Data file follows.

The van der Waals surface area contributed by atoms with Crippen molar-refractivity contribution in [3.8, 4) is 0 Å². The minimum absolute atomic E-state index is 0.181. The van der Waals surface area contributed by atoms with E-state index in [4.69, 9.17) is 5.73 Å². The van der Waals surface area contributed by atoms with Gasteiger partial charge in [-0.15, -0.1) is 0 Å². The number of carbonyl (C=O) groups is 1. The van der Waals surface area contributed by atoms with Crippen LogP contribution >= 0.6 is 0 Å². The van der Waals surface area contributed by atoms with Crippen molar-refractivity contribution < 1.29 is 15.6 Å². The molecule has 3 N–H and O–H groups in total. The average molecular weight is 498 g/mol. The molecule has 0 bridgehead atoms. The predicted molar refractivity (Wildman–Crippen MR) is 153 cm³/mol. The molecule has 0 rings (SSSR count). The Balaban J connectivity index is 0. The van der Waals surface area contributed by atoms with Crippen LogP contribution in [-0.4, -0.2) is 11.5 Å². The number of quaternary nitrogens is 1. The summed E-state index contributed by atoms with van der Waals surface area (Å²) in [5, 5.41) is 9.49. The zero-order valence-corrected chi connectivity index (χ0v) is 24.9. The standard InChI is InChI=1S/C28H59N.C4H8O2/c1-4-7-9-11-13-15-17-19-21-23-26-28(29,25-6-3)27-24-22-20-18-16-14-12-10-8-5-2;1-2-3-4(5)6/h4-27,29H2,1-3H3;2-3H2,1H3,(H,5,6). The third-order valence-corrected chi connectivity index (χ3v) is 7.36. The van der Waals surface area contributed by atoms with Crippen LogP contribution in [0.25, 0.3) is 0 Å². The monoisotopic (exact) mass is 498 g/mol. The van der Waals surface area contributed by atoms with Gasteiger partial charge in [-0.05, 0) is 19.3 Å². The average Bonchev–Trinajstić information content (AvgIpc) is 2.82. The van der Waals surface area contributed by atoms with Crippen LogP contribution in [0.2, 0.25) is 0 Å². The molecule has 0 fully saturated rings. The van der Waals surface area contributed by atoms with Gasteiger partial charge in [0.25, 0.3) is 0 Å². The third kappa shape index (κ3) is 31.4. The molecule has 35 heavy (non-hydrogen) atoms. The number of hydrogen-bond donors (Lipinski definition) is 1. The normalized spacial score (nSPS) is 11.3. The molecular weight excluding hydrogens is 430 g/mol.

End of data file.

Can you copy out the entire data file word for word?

The van der Waals surface area contributed by atoms with Crippen molar-refractivity contribution in [3.8, 4) is 0 Å². The minimum absolute atomic E-state index is 0.181. The van der Waals surface area contributed by atoms with E-state index in [4.69, 9.17) is 5.73 Å². The van der Waals surface area contributed by atoms with Gasteiger partial charge in [-0.15, -0.1) is 0 Å². The number of carbonyl (C=O) groups is 1. The van der Waals surface area contributed by atoms with Crippen LogP contribution >= 0.6 is 0 Å². The van der Waals surface area contributed by atoms with Crippen molar-refractivity contribution < 1.29 is 15.6 Å². The molecule has 3 N–H and O–H groups in total. The average molecular weight is 498 g/mol. The molecule has 0 bridgehead atoms. The predicted molar refractivity (Wildman–Crippen MR) is 153 cm³/mol. The molecule has 0 rings (SSSR count). The Balaban J connectivity index is 0. The van der Waals surface area contributed by atoms with Crippen LogP contribution in [-0.4, -0.2) is 11.5 Å². The number of quaternary nitrogens is 1. The summed E-state index contributed by atoms with van der Waals surface area (Å²) in [5, 5.41) is 9.49. The zero-order valence-corrected chi connectivity index (χ0v) is 24.9. The standard InChI is InChI=1S/C28H59N.C4H8O2/c1-4-7-9-11-13-15-17-19-21-23-26-28(29,25-6-3)27-24-22-20-18-16-14-12-10-8-5-2;1-2-3-4(5)6/h4-27,29H2,1-3H3;2-3H2,1H3,(H,5,6). The third-order valence-corrected chi connectivity index (χ3v) is 7.36. The van der Waals surface area contributed by atoms with Crippen LogP contribution in [0.25, 0.3) is 0 Å². The monoisotopic (exact) mass is 498 g/mol. The van der Waals surface area contributed by atoms with Gasteiger partial charge in [-0.05, 0) is 19.3 Å². The average Bonchev–Trinajstić information content (AvgIpc) is 2.82. The van der Waals surface area contributed by atoms with Crippen LogP contribution in [0.2, 0.25) is 0 Å². The molecule has 0 fully saturated rings. The van der Waals surface area contributed by atoms with Gasteiger partial charge in [0.25, 0.3) is 0 Å². The third kappa shape index (κ3) is 31.4. The molecule has 35 heavy (non-hydrogen) atoms. The number of hydrogen-bond donors (Lipinski definition) is 1. The normalized spacial score (nSPS) is 11.3. The molecular weight excluding hydrogens is 430 g/mol.